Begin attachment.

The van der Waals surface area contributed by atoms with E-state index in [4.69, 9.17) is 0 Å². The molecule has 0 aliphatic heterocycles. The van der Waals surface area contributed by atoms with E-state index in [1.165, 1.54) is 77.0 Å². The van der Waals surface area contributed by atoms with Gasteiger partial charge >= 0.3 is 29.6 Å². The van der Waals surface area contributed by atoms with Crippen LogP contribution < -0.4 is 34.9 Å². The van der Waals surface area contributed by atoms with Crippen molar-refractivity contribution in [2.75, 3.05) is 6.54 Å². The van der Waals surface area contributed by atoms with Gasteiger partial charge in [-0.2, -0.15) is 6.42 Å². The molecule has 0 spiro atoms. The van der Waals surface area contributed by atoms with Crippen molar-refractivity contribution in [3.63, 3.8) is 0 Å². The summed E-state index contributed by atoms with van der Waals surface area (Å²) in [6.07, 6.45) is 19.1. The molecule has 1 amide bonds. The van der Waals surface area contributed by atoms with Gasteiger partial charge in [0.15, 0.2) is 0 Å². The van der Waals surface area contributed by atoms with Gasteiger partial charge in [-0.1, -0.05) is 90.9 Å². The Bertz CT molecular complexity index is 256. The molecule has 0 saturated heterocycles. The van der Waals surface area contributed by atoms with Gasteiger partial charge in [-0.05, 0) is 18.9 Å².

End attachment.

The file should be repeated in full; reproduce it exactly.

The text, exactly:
The van der Waals surface area contributed by atoms with E-state index in [4.69, 9.17) is 0 Å². The molecule has 0 aliphatic heterocycles. The van der Waals surface area contributed by atoms with E-state index in [1.165, 1.54) is 77.0 Å². The van der Waals surface area contributed by atoms with Gasteiger partial charge >= 0.3 is 29.6 Å². The van der Waals surface area contributed by atoms with Crippen LogP contribution < -0.4 is 34.9 Å². The van der Waals surface area contributed by atoms with Crippen molar-refractivity contribution in [2.75, 3.05) is 6.54 Å². The van der Waals surface area contributed by atoms with Gasteiger partial charge in [-0.2, -0.15) is 6.42 Å². The molecule has 0 spiro atoms. The van der Waals surface area contributed by atoms with Crippen molar-refractivity contribution in [3.63, 3.8) is 0 Å². The summed E-state index contributed by atoms with van der Waals surface area (Å²) in [6.07, 6.45) is 19.1. The molecule has 1 amide bonds. The van der Waals surface area contributed by atoms with Gasteiger partial charge in [0.15, 0.2) is 0 Å². The van der Waals surface area contributed by atoms with Gasteiger partial charge in [-0.1, -0.05) is 90.9 Å². The Bertz CT molecular complexity index is 256. The molecule has 0 saturated heterocycles. The van der Waals surface area contributed by atoms with Gasteiger partial charge in [-0.05, 0) is 18.9 Å².